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Gardening in a cold spring is tough

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Cosy coats serve to protect tender seedlings from cool overnight temperatures.

VALERIE CHATAIN-WHITE Enlarge Image

Cosy coats serve to protect tender seedlings from cool overnight temperatures. Photo Store

What’s an aspiring gardener to do with the cold spring that we’ve had?


Eager Manitoba gardeners employ a variety of techniques to gain that early start on their 2013 crops. If you have the aptitude, you could build a cold frame. It could be built with simple two-by-fours and recycled old windows and their frames with a mechanism to prop up the windows on warm spring days. Lettuce and onions will germinate nicely inside. Or you could build or buy a more elaborate greenhouse. In Headingley and surrounding areas,  you can spot several of these. These are wonderful as they are big enough for you to circulate inside while you tend your seedlings.


If you’re not quite ready for either of those options, you might want to try simple "cosy coats".
What can you grow in these protective covers that can be purchased at most garden centres? Just about anything that needs a little more warmth and protection from the outdoor elements. This year, mine harbour different types of tomatoes, basil, eggplant, and peppers.


How do you fill these? When you buy these coats, they are a flat package. Carefully open up the individual tubes. A simple garden hose can be used to fill each individual tube which comprises the cosy coat. Once you have prepared the soil, place the coats where you will want the plants to be. Allow a couple of weeks if you want the soil warmed from a very cold temperature. As the sun warms the water in the tubes, the soil is warmed.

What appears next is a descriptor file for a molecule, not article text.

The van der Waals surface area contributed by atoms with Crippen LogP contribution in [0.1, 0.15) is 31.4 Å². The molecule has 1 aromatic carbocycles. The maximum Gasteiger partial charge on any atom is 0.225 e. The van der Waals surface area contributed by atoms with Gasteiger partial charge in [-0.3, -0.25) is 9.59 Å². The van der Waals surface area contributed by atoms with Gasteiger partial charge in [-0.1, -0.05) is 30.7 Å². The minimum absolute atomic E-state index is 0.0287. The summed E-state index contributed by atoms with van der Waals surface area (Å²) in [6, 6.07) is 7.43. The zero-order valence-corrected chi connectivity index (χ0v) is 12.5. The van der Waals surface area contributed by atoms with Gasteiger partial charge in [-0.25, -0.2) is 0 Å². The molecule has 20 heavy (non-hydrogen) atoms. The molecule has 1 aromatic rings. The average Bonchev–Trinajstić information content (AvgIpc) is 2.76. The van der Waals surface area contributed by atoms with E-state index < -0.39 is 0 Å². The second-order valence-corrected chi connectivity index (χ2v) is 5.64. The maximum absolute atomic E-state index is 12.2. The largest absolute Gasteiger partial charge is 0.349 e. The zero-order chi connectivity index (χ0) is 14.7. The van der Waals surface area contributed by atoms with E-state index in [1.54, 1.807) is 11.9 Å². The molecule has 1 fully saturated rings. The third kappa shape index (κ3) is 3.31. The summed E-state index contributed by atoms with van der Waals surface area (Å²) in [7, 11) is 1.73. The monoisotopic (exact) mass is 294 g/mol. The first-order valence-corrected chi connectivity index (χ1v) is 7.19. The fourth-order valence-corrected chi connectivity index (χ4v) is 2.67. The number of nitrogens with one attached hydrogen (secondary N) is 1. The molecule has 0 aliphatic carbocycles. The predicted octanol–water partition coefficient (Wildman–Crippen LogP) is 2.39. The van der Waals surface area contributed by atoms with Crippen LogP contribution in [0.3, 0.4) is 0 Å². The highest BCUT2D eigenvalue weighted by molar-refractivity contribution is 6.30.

How long do you leave them on? As long as the nights are very cool. I typically don’t fully remove them until mid-end of June. As the weather warms, I open the teepee-like structures. Sometimes that means removing water from the tubes so they stand up straighter. I can still scrunch them back to teepee shape if an unexpected cool night sneaks up on me.


In my experience, cosy coats have indeed helped me harvest a better crop sooner. They are a cost-effective investment that can be re-used annually.


If you’re a novice desiring to grow your first tasty gardens veggies, cosy coats just might make the task easier for you.

Valerie Chatain-White is a community correspondent for Headingley. You can contact her at valerie@thenext30years.com.

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